We see her directly referenced twice in the play when Isa is talking to Kyle about their raise. Isa brings up Marie Antoinette to tell Kyle to embody the spirit of excess – she wants Kyle believe that they are worthy of “riches”.
ISA: At your summer review. Gordon should have offered. KYLE: I think I’d actually’d love a burger. ISA: You should just ask him. If they are gonna act like this is the Palace of Versailles… Then Marie Antoinette your inner self—
KYLE: It’s fine, it’s totally fine. They keep— ISA: Nodon’ttaketheirscrapsYouareMarieAntoinettewhatiswrongwithyou? Kyle. KYLE: It’s just bread. It’s just bread. Shift and KYLE seems isolated and ISA does not seem to hear Their. AlthoughIameyeingrottingfoodlikeit’sbeingservedtomeonasilverplatter. AlthoughIameyeingrottingfoodwhenitistimeIgotupfromthetable. Shift and KYLE and ISA are back on the same plane. It is just bread. It is just bread. It is just bread—
Kyle’s line of “it is just bread” is a meaningful (maybe intentional) reference to the quote “let them eat cake” that is attributed to Marie Antoinette but in French does translate more directly to “let them eat bread”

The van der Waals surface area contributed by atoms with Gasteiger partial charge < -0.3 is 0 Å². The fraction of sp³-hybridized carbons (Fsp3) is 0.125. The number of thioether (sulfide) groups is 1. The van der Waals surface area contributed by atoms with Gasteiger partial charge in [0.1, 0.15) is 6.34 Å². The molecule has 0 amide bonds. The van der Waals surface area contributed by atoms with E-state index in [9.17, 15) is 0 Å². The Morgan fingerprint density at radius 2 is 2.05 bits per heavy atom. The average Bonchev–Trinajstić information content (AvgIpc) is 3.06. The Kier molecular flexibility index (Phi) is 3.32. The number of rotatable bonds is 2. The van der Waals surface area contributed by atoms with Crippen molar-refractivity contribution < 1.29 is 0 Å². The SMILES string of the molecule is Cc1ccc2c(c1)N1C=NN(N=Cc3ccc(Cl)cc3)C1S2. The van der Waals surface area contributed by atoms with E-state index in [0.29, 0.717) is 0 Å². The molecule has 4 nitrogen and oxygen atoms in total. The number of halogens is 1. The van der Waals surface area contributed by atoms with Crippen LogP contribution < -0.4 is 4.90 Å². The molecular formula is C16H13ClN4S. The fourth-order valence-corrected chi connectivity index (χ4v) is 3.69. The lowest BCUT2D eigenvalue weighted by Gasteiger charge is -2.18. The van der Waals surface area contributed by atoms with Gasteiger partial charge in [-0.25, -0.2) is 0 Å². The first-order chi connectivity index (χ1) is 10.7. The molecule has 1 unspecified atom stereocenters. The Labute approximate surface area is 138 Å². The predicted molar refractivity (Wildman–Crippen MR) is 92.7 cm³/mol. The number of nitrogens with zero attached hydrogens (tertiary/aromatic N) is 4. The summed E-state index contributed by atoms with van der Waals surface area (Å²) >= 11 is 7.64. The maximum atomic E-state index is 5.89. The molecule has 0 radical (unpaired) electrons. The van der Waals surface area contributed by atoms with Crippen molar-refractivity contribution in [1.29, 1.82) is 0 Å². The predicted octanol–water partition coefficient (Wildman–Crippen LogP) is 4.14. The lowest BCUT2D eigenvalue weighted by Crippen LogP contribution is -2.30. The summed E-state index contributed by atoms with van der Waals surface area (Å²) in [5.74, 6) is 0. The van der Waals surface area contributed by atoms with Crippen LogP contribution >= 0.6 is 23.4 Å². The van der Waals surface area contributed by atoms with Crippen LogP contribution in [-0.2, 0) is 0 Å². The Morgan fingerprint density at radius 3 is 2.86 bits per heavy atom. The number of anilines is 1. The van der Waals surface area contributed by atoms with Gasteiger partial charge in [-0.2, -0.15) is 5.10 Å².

From wikipedia: ” ‘Let them eat cake’ is the traditional translation of the French phrase “Qu’ils mangent de la brioche“, supposedly spoken by “a great princess” upon learning that the peasants had no bread. Since brioche was a luxury bread enriched with butter and eggs, the quotation would reflect the princess’s disregard for the peasants, or her poor understanding of their situation.”
With each “It is just bread” that Kyle says, the gap between the extravagance of Gleason and Kyle widens.